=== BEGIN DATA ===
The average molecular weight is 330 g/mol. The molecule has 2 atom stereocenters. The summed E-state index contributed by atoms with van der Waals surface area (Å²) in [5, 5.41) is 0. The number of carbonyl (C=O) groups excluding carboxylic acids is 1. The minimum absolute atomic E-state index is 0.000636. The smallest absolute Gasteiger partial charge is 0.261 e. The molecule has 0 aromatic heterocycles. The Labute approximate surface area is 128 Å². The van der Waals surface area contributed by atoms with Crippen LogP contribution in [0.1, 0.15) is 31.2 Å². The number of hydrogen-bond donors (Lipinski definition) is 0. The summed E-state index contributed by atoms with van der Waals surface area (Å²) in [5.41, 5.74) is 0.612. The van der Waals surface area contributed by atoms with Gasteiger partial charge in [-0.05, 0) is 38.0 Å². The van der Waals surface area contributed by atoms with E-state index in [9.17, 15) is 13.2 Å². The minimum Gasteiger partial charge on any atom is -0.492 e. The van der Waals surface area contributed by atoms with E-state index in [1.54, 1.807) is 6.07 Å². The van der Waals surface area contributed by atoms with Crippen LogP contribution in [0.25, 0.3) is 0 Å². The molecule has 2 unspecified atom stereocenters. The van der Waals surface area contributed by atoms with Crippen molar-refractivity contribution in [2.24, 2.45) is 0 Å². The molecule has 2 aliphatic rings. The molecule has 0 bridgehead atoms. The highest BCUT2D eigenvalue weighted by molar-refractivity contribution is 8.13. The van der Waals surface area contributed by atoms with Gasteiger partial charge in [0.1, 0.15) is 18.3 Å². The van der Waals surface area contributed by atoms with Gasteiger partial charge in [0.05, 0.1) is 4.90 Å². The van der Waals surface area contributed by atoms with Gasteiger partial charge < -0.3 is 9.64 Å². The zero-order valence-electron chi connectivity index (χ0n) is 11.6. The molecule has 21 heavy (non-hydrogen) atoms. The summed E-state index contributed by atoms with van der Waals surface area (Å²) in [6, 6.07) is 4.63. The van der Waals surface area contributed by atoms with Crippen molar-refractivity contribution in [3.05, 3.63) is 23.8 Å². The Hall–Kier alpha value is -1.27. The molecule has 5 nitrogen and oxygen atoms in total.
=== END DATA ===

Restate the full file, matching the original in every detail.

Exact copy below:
The average molecular weight is 330 g/mol. The molecule has 2 atom stereocenters. The summed E-state index contributed by atoms with van der Waals surface area (Å²) in [5, 5.41) is 0. The number of carbonyl (C=O) groups excluding carboxylic acids is 1. The minimum absolute atomic E-state index is 0.000636. The smallest absolute Gasteiger partial charge is 0.261 e. The molecule has 0 aromatic heterocycles. The Labute approximate surface area is 128 Å². The van der Waals surface area contributed by atoms with Crippen LogP contribution in [0.1, 0.15) is 31.2 Å². The number of hydrogen-bond donors (Lipinski definition) is 0. The summed E-state index contributed by atoms with van der Waals surface area (Å²) in [5.41, 5.74) is 0.612. The van der Waals surface area contributed by atoms with Gasteiger partial charge in [-0.05, 0) is 38.0 Å². The van der Waals surface area contributed by atoms with E-state index in [9.17, 15) is 13.2 Å². The minimum Gasteiger partial charge on any atom is -0.492 e. The van der Waals surface area contributed by atoms with E-state index in [1.54, 1.807) is 6.07 Å². The van der Waals surface area contributed by atoms with Crippen LogP contribution in [0.25, 0.3) is 0 Å². The molecule has 2 unspecified atom stereocenters. The van der Waals surface area contributed by atoms with Crippen molar-refractivity contribution in [2.24, 2.45) is 0 Å². The molecule has 2 aliphatic rings. The molecule has 0 bridgehead atoms. The highest BCUT2D eigenvalue weighted by molar-refractivity contribution is 8.13. The van der Waals surface area contributed by atoms with Gasteiger partial charge in [0.1, 0.15) is 18.3 Å². The van der Waals surface area contributed by atoms with Gasteiger partial charge in [0.05, 0.1) is 4.90 Å². The van der Waals surface area contributed by atoms with Gasteiger partial charge < -0.3 is 9.64 Å². The zero-order valence-electron chi connectivity index (χ0n) is 11.6. The molecule has 21 heavy (non-hydrogen) atoms. The summed E-state index contributed by atoms with van der Waals surface area (Å²) in [6, 6.07) is 4.63. The van der Waals surface area contributed by atoms with Crippen molar-refractivity contribution in [3.05, 3.63) is 23.8 Å². The Hall–Kier alpha value is -1.27. The molecule has 5 nitrogen and oxygen atoms in total.